Summary: You’re following the advice of Ash Maurya or Steve Blank and trying to talk to customers but are having trouble finding them. In this post I offer a way forward: (1) stop and regroup, (2) troubleshoot the source of the problem, (3) pivot based on what you’ve learned, (4) be patient.
In a previous post I introduced a concept called the Customer Development Viral Coefficient (CDVC) and explained how I find potential customers to interview.
Steve Blank pushes his students to interview at least 10 customers per week.1. If you’re talking to this many people you already know that asking for intros, scheduling meetings, compiling feedback, and thanking people is a lot of work. But your CDVC > 1 and you’re getting enough customer feedback to figure out if you have an opporunity.
What if you’re talking to less than 5 people a week? What if you’re asking for introductions and referrals and not getting them? Your CDVC < 1 and it’s no fun. In this post I’ll describe what not to do and what to do based on my own products.
Don’t Do What I’ve Done
Let me first caution you on what NOT to do.
- Don’t “take a break” from customer development to focus on the product.
- Don’t base your product decisions on feedback from a small number of people.
- Don’t pay people (e.g. offer an Amazon give card and recruit from Craigs List) to give you feedback. 2
- Don’t ignore cautionary advice from other entrepreneurs.
First, Stop What You’re Doing
You’ve got a big problem. Actually you’ve got two big problems.
- You’re not getting enough feedback and risk building something nobody wants.
- You’re going to face the same problems when you try to sell.
These problems are symptom of a larger issue. You haven’t found a Problem to solve, haven’t found a Channel to reach customers, or customers don’t want a solution from You.
Using Ash Maurya’s Lean Canvas you’ve got an issue with your Problem, Channel, or Unique Value Proposition:
Seriously, stop what you’re doing and regroup. Most entrepreneurs (including me) don’t appreciate how big these problems are.
Second, Troubleshoot the Source
Although my issues never fit neatly into one of these boxes, the process of trying to figure out the root of the problem allowed me to pivot effectively. Some tactics that have worked for me:
Review your problem/solution interviews and start looking for patterns. What profile of person have I been meeting? What aspects of the problems most resonated with them? How did they regard me (expert, outsider…)? Has anyone used emotional language (I HATE when…)?
Ask people why they didn’t introduce you to anyone else. You’ll be surprised at what you hear.
Get advice from entrepreneurs working on related problems. Make sure you filter the feedback and look for facts and not opinions.
Write down every possible channel you can think of. Refocusing on channels is one of the most effective ways to pivot.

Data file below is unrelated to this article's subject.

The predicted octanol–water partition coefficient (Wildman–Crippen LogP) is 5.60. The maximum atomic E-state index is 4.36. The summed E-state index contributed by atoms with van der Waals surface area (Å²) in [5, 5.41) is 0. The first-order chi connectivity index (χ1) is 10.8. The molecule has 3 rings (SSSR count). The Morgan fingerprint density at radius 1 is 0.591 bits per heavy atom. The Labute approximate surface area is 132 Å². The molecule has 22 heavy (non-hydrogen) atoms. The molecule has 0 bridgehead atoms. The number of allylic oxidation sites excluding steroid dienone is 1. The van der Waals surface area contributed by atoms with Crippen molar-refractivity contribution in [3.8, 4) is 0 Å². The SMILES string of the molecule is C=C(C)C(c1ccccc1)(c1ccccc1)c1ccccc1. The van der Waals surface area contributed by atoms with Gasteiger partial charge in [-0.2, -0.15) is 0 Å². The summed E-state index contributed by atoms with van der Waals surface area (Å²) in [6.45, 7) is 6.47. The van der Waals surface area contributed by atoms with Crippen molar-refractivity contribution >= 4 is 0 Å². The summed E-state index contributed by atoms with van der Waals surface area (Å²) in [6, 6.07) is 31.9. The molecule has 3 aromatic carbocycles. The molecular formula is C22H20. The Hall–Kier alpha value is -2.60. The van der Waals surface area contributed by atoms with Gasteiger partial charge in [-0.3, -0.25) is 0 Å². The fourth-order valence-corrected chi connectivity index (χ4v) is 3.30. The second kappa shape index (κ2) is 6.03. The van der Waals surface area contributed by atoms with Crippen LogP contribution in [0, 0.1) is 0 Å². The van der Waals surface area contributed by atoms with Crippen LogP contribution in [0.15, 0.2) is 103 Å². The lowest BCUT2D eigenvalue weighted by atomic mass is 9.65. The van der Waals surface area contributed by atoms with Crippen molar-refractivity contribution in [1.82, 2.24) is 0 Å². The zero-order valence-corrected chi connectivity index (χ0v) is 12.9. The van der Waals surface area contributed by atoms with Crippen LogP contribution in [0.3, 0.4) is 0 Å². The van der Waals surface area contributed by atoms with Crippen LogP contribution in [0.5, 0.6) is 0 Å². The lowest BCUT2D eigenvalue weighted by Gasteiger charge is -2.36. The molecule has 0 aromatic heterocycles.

Go to a conference related this problem or market. Stop by every exhibit booth during a quiet time and ask for advice. Often exhibit-only tickets are cheaper people are bored out of their minds.
Yep, the “P” word. Take what you’ve learned and make the best possible guess at a new direction. Maybe you identified a different Problem. Maybe the Channel itself is actually the customer. You’ve got more options than you realize and imperfect information.
Pick a new direction and re-start your Problem/Solution interviews.
Finally, Be Patient
If you came here looking for a quick fix, I’m sorry to disappoint you. I wish I had one. What I can do is assure you that the frustration and confusion you are feeling is not unique, we’ve all been there. Moreover, you’re in this position because you’re serious and smart enough to do Customer Development. You’ve smart enough to know that building something nobody wants is a huge waste of time and you’re determine to avoid that mistake.
My only advice – which I don’t take very well myself – is to be patient and not too hard on yourself. This process will take months and could take a year or more.
But if you follow a systematic process of discovery, I promise you that you will get to the truth. There is no guarantee of success, but you’re odds of success will increase dramatically.
- In my experience somewhere between 5-10 is optimal. Obviously this is highly dependent on your market, you’ll have to use your own judgment here. ↩
- The problem with paying for feedback is that you’ll talk to people who are motivate by a gift card, not by getting a solution to their problem. In this instance I’m not talking about usability feedback or product testing. These are instances where paying for people’s time can be very efficient. I’m speaking specifically of early-stage customer development where you’re looking for feedback from smart people, potential earlyvangelists who have a problem and are looking for a solution. In truth, there are instances where you can learn a lot quickly by giving people gift cards but I’ll expand on that in a future post. ↩